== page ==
garden

Prepare potato kitchen gardens by cutting seed potatoes. Have two eyes/sprouts per piece. Plant each one about 3 inches deep.

Some news media articles claim a small investment in seeds and equipment will produce thousands of dollars in grocery savings per household. Save a fortune by replacing store-bought vegetables with those grown in a first-time kitchen garden project — is that realistic? Probably not. However, those who eat out most days of the week could change their lifestyle, replacing those costly restaurant meals with home-cooked family dinners made using home-grown vegetables and herbs. The savings would really add up.

No false hopes here for folks struggling with this bad economy, but there are real benefits in raising your own fruits, vegetables and herbs. Money saved is only one. Eating more fresh fruits and vegetables is healthier. Serving up food you’ve grown yourself is satisfying. Gardening burns energy and may help you lose weight. Exercise also reduces stress. That means garden activities can contribute to both a trimmer frame and a better frame of mind.

Those new to growing things probably need to learn gardening basics before achieving the plentiful harvests veteran vegetable gardeners do. “Intensive Gardening” and “Succession Planting” help maximize yields per square foot of garden space. Get free University of Tennessee gardening information at www.utextension.utk.edu/publications/homeGarden/. “Growing Vegetables in Home Gardens PB901” is one of the best all-in-one publications. It has everything from garden site selection to harvest. Small-space gardeners should read “Raised Bed Gardening SP291-N.” Learn how to grow vegetables in raised beds using closer plant spacing. This efficient planting method works better for small vegetable gardens than the row spacing used in big fields or large gardens. 

Know life cycles of edible plants you want to grow. That’s important for planning planting/transplanting dates. For example, spinach, onions, peas, potatoes, radishes and many greens are “cool season” vegetables. Sow seeds or set transplants outdoors for them in late February or during March. They can stand up to freezing temperatures. Some, like lettuce and spinach, tend to “bolt” (quickly flower, set seed, then die) if temperatures get too hot. Save cool season seed to do a second planting of these vegetables in summer for a fall harvest.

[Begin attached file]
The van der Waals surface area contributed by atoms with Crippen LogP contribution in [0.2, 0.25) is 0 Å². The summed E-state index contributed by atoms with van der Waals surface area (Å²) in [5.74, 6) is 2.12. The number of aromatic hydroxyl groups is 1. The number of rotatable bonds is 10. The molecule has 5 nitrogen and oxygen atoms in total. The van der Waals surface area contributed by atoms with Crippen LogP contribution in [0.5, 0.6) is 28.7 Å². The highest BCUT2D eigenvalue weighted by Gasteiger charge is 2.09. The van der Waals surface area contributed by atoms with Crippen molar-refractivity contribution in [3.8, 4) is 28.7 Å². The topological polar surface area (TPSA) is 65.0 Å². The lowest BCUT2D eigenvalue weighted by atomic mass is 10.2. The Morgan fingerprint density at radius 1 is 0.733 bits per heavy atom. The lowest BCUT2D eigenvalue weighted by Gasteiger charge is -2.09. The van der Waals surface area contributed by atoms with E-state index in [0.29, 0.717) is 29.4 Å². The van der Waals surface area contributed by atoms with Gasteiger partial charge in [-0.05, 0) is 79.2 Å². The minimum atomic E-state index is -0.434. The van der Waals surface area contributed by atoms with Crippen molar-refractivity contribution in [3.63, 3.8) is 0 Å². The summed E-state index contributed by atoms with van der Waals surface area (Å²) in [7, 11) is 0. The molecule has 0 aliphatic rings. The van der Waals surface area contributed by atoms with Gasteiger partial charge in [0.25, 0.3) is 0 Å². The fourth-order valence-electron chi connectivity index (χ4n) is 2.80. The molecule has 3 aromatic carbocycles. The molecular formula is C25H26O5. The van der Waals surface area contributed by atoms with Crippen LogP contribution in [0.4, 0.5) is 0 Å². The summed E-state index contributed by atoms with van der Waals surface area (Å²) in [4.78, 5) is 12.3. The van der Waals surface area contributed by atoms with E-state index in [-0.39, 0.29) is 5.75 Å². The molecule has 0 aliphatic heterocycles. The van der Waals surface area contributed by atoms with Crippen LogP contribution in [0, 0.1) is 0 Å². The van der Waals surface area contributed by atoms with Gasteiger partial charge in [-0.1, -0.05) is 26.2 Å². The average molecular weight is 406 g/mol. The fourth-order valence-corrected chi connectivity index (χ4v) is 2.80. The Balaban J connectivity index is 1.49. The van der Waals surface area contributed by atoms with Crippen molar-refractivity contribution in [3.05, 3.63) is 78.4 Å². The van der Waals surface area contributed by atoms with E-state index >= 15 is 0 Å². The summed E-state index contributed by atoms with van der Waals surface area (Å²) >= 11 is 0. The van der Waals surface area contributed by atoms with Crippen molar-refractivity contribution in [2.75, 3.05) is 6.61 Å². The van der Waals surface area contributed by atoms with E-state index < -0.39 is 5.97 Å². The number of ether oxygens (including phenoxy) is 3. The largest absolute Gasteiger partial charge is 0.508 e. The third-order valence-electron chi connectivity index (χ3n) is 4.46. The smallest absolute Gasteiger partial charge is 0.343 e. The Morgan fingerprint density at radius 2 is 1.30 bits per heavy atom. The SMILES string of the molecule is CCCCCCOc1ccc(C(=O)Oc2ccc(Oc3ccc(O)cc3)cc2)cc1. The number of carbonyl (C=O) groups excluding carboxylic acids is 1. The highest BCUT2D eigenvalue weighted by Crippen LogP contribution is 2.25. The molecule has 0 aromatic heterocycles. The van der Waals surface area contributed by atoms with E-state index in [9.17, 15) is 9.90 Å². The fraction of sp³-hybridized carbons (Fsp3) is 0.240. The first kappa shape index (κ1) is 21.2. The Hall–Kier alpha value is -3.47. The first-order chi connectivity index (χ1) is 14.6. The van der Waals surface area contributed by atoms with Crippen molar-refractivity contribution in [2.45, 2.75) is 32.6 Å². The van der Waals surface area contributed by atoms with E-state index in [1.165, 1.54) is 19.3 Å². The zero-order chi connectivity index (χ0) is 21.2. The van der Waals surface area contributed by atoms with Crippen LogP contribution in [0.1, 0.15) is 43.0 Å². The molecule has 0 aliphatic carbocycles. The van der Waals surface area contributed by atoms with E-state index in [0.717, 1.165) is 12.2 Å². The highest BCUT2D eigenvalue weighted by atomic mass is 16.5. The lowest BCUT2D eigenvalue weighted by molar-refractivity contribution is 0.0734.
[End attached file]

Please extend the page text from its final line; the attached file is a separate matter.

I raise red skin potatoes in a wooden half-barrel. Potato leaves sometimes get nipped by cold, but the plants survive. Those put in as late as the end of April or early May seem to produce just as well, so it’s not too late to plant potatoes. Prepare by cutting seed potatoes. Have two eyes/sprouts per piece. Plant each one about 3 inches deep. The secret to lots of potatoes at harvest is building the soil level up during the season.

The “warm season” vegetables mentioned in last week’s column need both warm soil and warm air temperatures to sprout and reliably produce the fruits, roots, leaves and stems we eat. Charts for timing seed sowing, setting out transplants and harvesting, normally relate to our local frost date. Cool, cloudy weather and cold overnight temperatures during March and April have kept soil temperatures too low. Delay putting warm season transplants and seeds in the ground about a week after our typical frost-free date to let the soil warm up.

There are start-up costs but gardening expenses can be reduced by re-using and recycling. See next week’s column for tips on starting seeds indoors economically.

Plateau Gardening is written by Tennessee Master Gardeners about home landscapes and gardening in our state’s Upper Cumberland Region. Contact UT Extension Cumberland County, P.O. Box 483, Crossville, TN 38557 (phone 484-6743) for quick answers to specific questions, free publications, or to learn about becoming a Master Gardener. E-mail comments or yard and garden inquiries to Master Gardener Rae at mgardenerrae@frontiernet.net.